This preview shows pages 1–3. Sign up to view the full content.
This preview has intentionally blurred sections. Sign up to view the full version.View Full Document
Unformatted text preview: Info for Exam 1
Exam 1: 8:00 — 9:30 PM Tuesday March 1st in Lily G126 ID required This exam covers Chapters 1, 2, 6, 7, 8, and 9 which corresponds to classes through
February 16le and homework assignments 2 — 11. The homework problems, the Sample Problems posted on katalyst, and the types of
questions addressed in class, are good examples of the types of questions to expect on the exam.
There will be problems and possibly short—answer type questions. There will not be any multiple-
choice questions. In order to receive credit, you will need to show your work on problems and to provide explanations when they are requested. Note the homework was not graded. Be sure to read the sample solutions posted on
katalyst for complete answers. Important Topics for the First Exam Basic Demand and Supply Demand and supply functions
Movements along a demand (supply) curve versus shifts in the curve How to find the aggregate supply function given individual supply functions
Elasticity What is it? How is it computed [based on a demand function, for example, or based on an observed change
in quantity demanded in response to a price change]? How is it used? What does it mean or what are the implications if it has a particular value? How is a point elasticity used to estimate a demand (supply) curve? Production Production functions
Recognize special production functions [perfect substitutes, fixed—proportions (perfect complements), Cobb—Douglas] and their implications for optimal input choices and expansion
paths. What is the marginal product of labor [capital], how is it computed, what are the implications if
it has a particular value? What is the average product of labor [capital], and how is it related to the marginal product? Isoquants
The types of returns to scale [decreasing, constant, or increasing] and their implications i
i Marginal Rate of Technical Substitution What is it? How is it computed? How is it used? What does it mean or what are the implications if it has a particular value? What does “diminishing marginal rate of technical substitution” mean and what are its
implications for isoquants? How is MRTS related to the optimal input bundle chosen (for an interior solution or a corner solution) in the long—run cost minimization problem?
Productive Efﬁciency What is productive efficiency? What conditions characterize (interior) productively efficient choices? Given information about a particular starting position [for example, MRTS values for a pair of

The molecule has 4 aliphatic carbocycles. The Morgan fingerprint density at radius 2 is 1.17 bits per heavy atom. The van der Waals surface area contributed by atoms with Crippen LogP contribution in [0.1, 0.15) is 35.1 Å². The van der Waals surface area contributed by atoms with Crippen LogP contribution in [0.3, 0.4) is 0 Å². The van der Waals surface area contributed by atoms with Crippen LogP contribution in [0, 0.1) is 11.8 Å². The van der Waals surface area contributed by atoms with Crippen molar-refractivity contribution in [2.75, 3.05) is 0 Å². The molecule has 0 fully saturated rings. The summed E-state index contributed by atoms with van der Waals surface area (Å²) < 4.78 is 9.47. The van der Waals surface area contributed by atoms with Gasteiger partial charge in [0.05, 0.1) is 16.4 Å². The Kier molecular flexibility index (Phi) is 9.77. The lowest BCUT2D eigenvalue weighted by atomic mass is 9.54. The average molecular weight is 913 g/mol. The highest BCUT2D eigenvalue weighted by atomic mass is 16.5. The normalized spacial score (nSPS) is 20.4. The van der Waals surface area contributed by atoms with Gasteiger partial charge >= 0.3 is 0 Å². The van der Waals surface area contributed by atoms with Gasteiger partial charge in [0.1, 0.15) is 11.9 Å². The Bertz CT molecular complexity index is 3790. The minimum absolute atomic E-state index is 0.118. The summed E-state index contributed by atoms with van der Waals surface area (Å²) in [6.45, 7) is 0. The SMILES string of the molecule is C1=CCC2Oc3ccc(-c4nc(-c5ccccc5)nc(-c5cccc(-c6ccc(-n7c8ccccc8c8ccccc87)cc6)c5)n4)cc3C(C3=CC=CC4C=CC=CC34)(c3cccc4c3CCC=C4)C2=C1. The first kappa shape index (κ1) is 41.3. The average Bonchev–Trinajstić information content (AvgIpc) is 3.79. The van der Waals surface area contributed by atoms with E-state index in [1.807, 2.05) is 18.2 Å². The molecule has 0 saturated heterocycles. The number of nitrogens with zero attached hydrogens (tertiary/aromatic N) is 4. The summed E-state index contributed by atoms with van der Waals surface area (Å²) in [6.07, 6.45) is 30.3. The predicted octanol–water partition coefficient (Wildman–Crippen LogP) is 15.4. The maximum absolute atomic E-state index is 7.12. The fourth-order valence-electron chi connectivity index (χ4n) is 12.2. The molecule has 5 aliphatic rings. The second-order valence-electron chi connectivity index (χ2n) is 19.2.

firms], how could that information be used to determine changes that would improve productive efficiency?
Cost Opportunity cost
Avoidable fixed cost
Understand the long—run cost minimization problem and the corresPonding cost functions
Normal input and inferior input
Understand the short—run cost minimization problem and the corresponding seven cost functions
Note the relationship between
marginal and average curves;
short-run and long—run average cost curves and marginal cost curves; cost curves and supply curves
Supply Functions What is a firm’s supply function? What is a firm’s producer’s surplus and how does it differ from proﬁt? Given a cost function (with or without sunk costs; with or without avoidable fixed costs), you
should be able to find the corresponding supply function and producer’s surplus at any p.
Aggregate supply for constant-cost, increasing—cost, and decreasing-cost industries Area under the aggregate supply function out to Q* as the (non—sunk) cost of producing Q* in
the least cost way [given the available firms] —— Prdductive Efﬁciency is built into the aggregate
supply function Height of the aggregate supply function at Q=i= as the “social marginal cost” of production at Q* Consumers’ Surplus What is consumer’s surplus?
Given an aggregate demand function, you should be able to ﬁnd the corresponding consumers’ surplus at any p.
Area under the aggregate demand function out to Q* as the “social value” of Q* when allocated
to consumers in the highest value way - Allocative Efficiency among consumers is built into the aggregate demand function
Height of the aggregate demand function at Q* as the “social marginal value” of the next unit Competitive equilibrium You should be able to find competitive equilibrium price and quantity in the short run and in the
long run as well as the resulting aggregate consumers’ surplus and aggregate producers’ surplus.
What is economic rent? ...
View Full Document
- Spring '08